Mahatma Gandhi Employment Guarantee Act 2005 (or, NREGA later renamed as the “Mahatma Gandhi National Rural Employment Guarantee Act” or MGNREGA), is an Indian labor law and social security measure that aims to guarantee the ‘right to work’. This act was passed in 23 August 2005 under the UPA government of Prime Minister Dr. Manmohan Singh.
It aims to enhance livelihood security in rural areas by providing at least 100 days of wage employment in a financial year to every household whose adult members volunteer to do unskilled manual work. The act was first proposed in 1991 by P.V. Narasimha Rao. It was finally accepted in the parliament and commenced implementation in 625 districts of India. Based on this pilot experience, NREGA was scoped up to cover all the districts of India from 1 April 2008. The statute was praised by the government as “the largest and most ambitious social security and public works programme in the world”. In its World Development Report 2014, the World Bank termed it as a “stellar example of rural development”.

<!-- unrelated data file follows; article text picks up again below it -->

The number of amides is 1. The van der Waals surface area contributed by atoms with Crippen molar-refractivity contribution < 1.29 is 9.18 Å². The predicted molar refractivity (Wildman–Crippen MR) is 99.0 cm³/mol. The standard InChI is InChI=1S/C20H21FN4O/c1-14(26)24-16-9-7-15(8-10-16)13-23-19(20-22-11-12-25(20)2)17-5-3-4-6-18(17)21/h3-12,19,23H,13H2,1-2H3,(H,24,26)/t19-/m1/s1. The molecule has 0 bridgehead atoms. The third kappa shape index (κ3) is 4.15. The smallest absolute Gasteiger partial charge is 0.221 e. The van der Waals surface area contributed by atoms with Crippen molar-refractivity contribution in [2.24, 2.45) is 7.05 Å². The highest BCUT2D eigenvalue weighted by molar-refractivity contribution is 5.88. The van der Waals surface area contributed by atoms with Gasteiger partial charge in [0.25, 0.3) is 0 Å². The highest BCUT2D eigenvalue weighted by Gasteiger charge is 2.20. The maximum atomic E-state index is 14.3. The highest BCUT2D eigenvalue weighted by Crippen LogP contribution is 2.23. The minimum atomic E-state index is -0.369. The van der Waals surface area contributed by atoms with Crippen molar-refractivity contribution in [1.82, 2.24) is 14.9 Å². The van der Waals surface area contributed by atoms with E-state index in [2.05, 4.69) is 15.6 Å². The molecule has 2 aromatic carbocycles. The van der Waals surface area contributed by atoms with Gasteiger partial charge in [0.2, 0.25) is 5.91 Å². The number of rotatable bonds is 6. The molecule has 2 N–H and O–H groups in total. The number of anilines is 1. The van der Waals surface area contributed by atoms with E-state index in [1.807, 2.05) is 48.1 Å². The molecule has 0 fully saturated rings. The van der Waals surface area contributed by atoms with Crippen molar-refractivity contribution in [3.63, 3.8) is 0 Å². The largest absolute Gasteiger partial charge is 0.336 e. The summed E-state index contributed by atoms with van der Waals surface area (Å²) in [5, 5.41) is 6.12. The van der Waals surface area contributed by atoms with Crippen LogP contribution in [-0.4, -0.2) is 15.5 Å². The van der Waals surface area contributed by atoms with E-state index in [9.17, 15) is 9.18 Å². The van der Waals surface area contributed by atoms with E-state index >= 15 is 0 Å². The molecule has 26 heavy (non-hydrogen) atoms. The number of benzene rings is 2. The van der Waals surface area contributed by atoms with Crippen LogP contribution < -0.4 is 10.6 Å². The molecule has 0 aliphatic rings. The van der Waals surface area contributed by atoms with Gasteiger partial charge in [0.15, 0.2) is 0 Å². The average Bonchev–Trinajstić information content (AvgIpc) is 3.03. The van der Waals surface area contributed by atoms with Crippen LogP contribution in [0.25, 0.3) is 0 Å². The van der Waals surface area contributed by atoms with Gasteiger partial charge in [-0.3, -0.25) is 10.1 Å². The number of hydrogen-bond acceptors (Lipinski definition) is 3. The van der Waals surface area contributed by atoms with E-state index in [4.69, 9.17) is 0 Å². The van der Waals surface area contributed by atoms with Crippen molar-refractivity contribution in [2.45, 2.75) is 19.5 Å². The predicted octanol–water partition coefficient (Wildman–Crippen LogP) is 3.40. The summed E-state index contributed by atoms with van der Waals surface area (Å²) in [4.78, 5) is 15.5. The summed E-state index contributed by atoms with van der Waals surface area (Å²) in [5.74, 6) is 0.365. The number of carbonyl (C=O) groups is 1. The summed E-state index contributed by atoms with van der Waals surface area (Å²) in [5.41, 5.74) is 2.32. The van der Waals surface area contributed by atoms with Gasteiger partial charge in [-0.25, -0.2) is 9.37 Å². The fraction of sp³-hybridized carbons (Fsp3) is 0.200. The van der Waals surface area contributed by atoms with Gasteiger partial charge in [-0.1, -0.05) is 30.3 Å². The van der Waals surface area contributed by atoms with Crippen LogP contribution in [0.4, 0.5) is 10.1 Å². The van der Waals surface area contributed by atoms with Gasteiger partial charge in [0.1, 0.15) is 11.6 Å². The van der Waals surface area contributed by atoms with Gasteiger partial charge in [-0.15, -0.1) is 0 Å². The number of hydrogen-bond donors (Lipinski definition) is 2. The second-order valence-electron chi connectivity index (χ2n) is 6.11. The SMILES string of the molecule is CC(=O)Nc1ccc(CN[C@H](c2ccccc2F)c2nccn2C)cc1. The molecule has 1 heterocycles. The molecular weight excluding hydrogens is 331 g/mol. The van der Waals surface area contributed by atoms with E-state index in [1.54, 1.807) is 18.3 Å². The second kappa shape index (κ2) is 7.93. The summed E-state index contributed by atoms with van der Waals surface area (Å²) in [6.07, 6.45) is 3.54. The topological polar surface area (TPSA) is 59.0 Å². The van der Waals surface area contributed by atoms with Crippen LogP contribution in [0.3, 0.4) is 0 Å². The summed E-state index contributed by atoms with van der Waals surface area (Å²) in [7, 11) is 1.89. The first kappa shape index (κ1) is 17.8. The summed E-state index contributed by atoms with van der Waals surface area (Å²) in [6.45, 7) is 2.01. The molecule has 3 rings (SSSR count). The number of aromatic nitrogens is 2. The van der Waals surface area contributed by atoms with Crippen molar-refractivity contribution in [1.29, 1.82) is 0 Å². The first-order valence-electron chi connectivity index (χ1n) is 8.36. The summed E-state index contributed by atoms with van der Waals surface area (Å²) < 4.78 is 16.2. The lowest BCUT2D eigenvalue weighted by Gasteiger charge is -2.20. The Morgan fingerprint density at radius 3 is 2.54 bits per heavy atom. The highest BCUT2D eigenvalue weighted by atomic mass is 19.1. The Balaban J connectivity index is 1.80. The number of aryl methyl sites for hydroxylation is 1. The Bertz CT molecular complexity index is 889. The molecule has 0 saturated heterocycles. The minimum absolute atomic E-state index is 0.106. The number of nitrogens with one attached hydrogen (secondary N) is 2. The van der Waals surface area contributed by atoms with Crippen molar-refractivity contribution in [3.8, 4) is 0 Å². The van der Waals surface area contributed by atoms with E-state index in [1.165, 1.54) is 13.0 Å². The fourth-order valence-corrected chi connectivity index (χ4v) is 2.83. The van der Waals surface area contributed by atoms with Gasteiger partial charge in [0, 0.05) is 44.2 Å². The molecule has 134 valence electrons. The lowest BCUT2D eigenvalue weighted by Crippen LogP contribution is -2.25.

The MGNREGA was initiated with the objective of “enhancing livelihood security in rural areas by providing at least 100 days of guaranteed wage employment in a financial year, to every household whose adult members volunteer to do unskilled manual work”. Another aim of MGNREGA is to create durable assets (such as roads, canals, ponds and wells). Employment is to be provided within 5 km of an applicant’s residence, and minimum wages are to be paid. If work is not provided within 15 days of applying, applicants are entitled to an unemployment allowance. That is, if the government fails to provide employment, it has to provide certain unemployment allowances to those people. Thus, employment under MGNREGA is a legal entitlement.
MGNREGA is to be implemented mainly by gram panchayats (GPs). The involvement of contractors is banned. Apart from providing economic security and creating rural assets, other things said to promote NREGA are that it can help in protecting the environment, empowering rural women, reducing rural-urban migration and fostering social equity, among others.”